Confronting the hidden legacy of residential schools

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In an attempt to discuss the impact of residential schools on the families of survivors and strategies for the future, the Assembly of Manitoba Chiefs is opening a national intergenerational conference next week in Winnipeg. It is the first intergenerational event on the issue that is First Nations-led.

Speakers and attendees are expected from across the country to attend workshops from Feb. 22 to 24 on the state of living for First Nations, looking at subjects including prison populations, school dropout rates, gang membership and substance addiction, and how these problems have the single thread of residential schools running through them. The importance of healing and the opportunities for justice are also to be discussed.

The fallout left by the schools has scarred generations of First Nations peoples, and Joanne Henry, executive director of the Committee on Abuse in Residential Schools (CAIRS) in Whitehorse, Yukon, has witnessed this firsthand in her work with survivors.

"The legacy of the schools is over 50 years, we've got generations upon generations of residential school history that we have to heal from. Our parents weren't given the opportunity to learn how to be parents. Therefore, we weren't given the opportunity to learn how to be parents either," said Ms. Henry, in an interview with

Dedicated to helping the healing incurred this type of historical trauma, Dr. Eduardo Duran, a clinical psychologist and author of The Soul Wound explains that he has found a clear relationship between residential schools and trauma. He is a keynote speaker at the conference.

"It is well known that the boarding school model was developed in order to extricate culture from Native people. The manner in which this was done was violent and thus traumatic... If trauma is not grieved and healed, this is passed on to the children and their children. This transmission can be through behavior patterns, spiritually and genetically."

Ms. Henry reports seeing increased addiction issues with the Indian Residential Schools Settlement because survivors have been recounting their school experiences more frequently in recent years.

"There is a lot of alcohol and drug addiction and it seems to have come out a lot more with the CEP [common experience payment] and more with the IAP [independent assessment process] where you actually talk about your experience in residential school," she said.

"I know one lady, in particular, she did not drink for over 30 years and when she did her IAP she started. So it has a devastating effect. It's not a simple thing to go through. For support afterwards, you can go for counseling, but to actually have a support system in place -- there is nothing like that."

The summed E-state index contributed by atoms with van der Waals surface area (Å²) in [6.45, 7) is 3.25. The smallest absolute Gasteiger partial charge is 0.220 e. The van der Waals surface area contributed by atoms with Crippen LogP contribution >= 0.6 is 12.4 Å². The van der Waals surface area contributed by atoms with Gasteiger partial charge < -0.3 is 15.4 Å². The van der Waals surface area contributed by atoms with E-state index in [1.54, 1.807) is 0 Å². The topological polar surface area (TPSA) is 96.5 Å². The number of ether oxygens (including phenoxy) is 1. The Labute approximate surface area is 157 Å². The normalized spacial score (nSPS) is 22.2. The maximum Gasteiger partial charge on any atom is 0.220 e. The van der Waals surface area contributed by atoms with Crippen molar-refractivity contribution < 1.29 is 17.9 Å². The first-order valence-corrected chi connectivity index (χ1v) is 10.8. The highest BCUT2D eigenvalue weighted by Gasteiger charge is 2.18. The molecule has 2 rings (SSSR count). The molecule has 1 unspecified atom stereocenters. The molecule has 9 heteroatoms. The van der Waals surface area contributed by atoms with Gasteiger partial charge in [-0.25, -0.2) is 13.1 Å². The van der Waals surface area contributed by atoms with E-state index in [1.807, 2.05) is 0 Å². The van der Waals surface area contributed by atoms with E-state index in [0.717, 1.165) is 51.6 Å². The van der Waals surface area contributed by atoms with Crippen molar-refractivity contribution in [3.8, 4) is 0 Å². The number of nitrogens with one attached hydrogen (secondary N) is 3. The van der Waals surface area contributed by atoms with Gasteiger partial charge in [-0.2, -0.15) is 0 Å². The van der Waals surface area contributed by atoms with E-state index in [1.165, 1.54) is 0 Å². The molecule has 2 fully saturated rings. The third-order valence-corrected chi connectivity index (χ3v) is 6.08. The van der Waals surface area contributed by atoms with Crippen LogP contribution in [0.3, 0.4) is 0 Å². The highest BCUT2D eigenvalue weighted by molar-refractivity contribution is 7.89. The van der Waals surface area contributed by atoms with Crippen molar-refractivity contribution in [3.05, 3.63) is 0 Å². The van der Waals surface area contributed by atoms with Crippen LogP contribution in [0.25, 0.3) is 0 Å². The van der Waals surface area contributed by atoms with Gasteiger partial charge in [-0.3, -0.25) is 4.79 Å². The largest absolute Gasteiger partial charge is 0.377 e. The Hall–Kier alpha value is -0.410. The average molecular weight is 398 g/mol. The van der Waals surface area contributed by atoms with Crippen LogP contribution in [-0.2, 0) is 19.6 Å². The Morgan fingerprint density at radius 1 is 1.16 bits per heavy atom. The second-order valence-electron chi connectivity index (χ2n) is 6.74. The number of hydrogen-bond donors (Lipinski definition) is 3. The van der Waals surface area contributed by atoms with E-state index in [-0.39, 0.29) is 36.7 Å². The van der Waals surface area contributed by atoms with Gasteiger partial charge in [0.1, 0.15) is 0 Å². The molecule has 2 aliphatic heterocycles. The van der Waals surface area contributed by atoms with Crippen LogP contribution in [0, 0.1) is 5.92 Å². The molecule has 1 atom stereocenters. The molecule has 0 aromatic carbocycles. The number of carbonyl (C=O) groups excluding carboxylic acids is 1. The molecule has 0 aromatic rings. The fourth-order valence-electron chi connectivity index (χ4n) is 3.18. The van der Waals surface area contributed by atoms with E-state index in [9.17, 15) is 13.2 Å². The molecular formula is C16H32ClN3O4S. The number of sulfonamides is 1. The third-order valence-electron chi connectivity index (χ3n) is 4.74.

Dr. Gabor Maté, a physician in Vancouver's Downtown Eastside and author of In the Realm of Hungry Ghosts, is another speaker at the conference. In conversation, he explains how addiction works. "Addiction is always a response to deep emotional pain, to trauma. It's an attempt to soothe the pain of trauma. The residential school traumatized not only individuals but several consecutive generations; in fact, it traumatized an entire people. When that happens, abuse becomes endemic and is passed on from one generation to the next. As abuse is passed on, so is addiction."

When facing an addiction, Dr. Maté, explains that the first action a person must take actually consists of three steps that must be taken together, a message he wants to discuss at the conference.

"Addicted people must have the courage to accept that they are addicted, that their lives are out of control and that their addiction has multiple negative consequences for themselves and for people close to them. But they also need to recognize at the same time that it's not their fault, it's nothing they chose deliberately but was their way of coping with stress and deep emotional pain," he said.

"And finally, they need to own the problem -- while it's not their fault, it is their responsibility. That is, no matter what the cause of the addiction, only the addicted human being can take responsibility for liberating themselves from its chains."

Western medicine has not widely acknowledged the role of historical trauma, such as the residential school legacy, in relation to illness, and healing from historical trauma has been slow.

Dr. Duran said that without understanding, there is no validation for the pain that people feel.

"In most Western diagnostic procedures the patient is pathologized and their historical context is ignored for the most part. What this tells the person is that they are sick and defective, which can then become a form of identity that takes over their lives."

This points to why The Hidden Legacy conference can have such a positive impact.

"There is strength in numbers, there is power is recognizing that one is not alone, in seeing that the problem is a historical one whose consequences need to be confronted by mutual support and by a common struggle to gain justice. And there is relief in hearing the experience of other people, in telling one's own story, and in learning from one another's strengths and successes," says Dr. Maté.

Joanne Henry also sees the strength in such a gathering. "Anything that deals with residential schools, if we're given the time and the courtesy to look into it and get learning tools from it, will help residential school survivors and be beneficial."

CAIRS, a community resource for residential school survivors in Whitehorse, can be reached at 1-867-667-2247.

Noreen Mae Ritsema is an intern with

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